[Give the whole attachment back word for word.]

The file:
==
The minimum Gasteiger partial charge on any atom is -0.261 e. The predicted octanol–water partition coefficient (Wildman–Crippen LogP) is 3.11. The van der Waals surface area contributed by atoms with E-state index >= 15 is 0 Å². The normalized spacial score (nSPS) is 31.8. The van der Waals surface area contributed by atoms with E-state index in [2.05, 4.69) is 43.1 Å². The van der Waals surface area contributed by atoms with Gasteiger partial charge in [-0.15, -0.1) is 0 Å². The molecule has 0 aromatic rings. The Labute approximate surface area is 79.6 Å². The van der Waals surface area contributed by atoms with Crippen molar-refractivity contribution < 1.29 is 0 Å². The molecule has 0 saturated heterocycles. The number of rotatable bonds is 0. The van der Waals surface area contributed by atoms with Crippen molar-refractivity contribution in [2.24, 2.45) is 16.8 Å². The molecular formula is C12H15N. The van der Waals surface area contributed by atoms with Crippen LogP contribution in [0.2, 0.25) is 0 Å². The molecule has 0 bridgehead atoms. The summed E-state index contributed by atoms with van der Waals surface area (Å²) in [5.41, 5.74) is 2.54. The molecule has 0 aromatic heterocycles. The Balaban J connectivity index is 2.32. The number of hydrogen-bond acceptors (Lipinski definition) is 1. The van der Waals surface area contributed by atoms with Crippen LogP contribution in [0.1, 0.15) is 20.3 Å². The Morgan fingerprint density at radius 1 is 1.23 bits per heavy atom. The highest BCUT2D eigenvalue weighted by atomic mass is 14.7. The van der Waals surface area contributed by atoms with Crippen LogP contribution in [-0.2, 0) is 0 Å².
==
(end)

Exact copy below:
The minimum Gasteiger partial charge on any atom is -0.261 e. The predicted octanol–water partition coefficient (Wildman–Crippen LogP) is 3.11. The van der Waals surface area contributed by atoms with E-state index >= 15 is 0 Å². The normalized spacial score (nSPS) is 31.8. The van der Waals surface area contributed by atoms with E-state index in [2.05, 4.69) is 43.1 Å². The van der Waals surface area contributed by atoms with Gasteiger partial charge in [-0.15, -0.1) is 0 Å². The molecule has 0 aromatic rings. The Labute approximate surface area is 79.6 Å². The van der Waals surface area contributed by atoms with Crippen molar-refractivity contribution < 1.29 is 0 Å². The molecule has 0 saturated heterocycles. The number of rotatable bonds is 0. The van der Waals surface area contributed by atoms with Crippen molar-refractivity contribution in [2.24, 2.45) is 16.8 Å². The molecular formula is C12H15N. The van der Waals surface area contributed by atoms with Crippen LogP contribution in [0.2, 0.25) is 0 Å². The molecule has 0 bridgehead atoms. The summed E-state index contributed by atoms with van der Waals surface area (Å²) in [5.41, 5.74) is 2.54. The molecule has 0 aromatic heterocycles. The Balaban J connectivity index is 2.32. The number of hydrogen-bond acceptors (Lipinski definition) is 1. The van der Waals surface area contributed by atoms with Crippen LogP contribution in [0.1, 0.15) is 20.3 Å². The Morgan fingerprint density at radius 1 is 1.23 bits per heavy atom. The highest BCUT2D eigenvalue weighted by atomic mass is 14.7. The van der Waals surface area contributed by atoms with Crippen LogP contribution in [-0.2, 0) is 0 Å².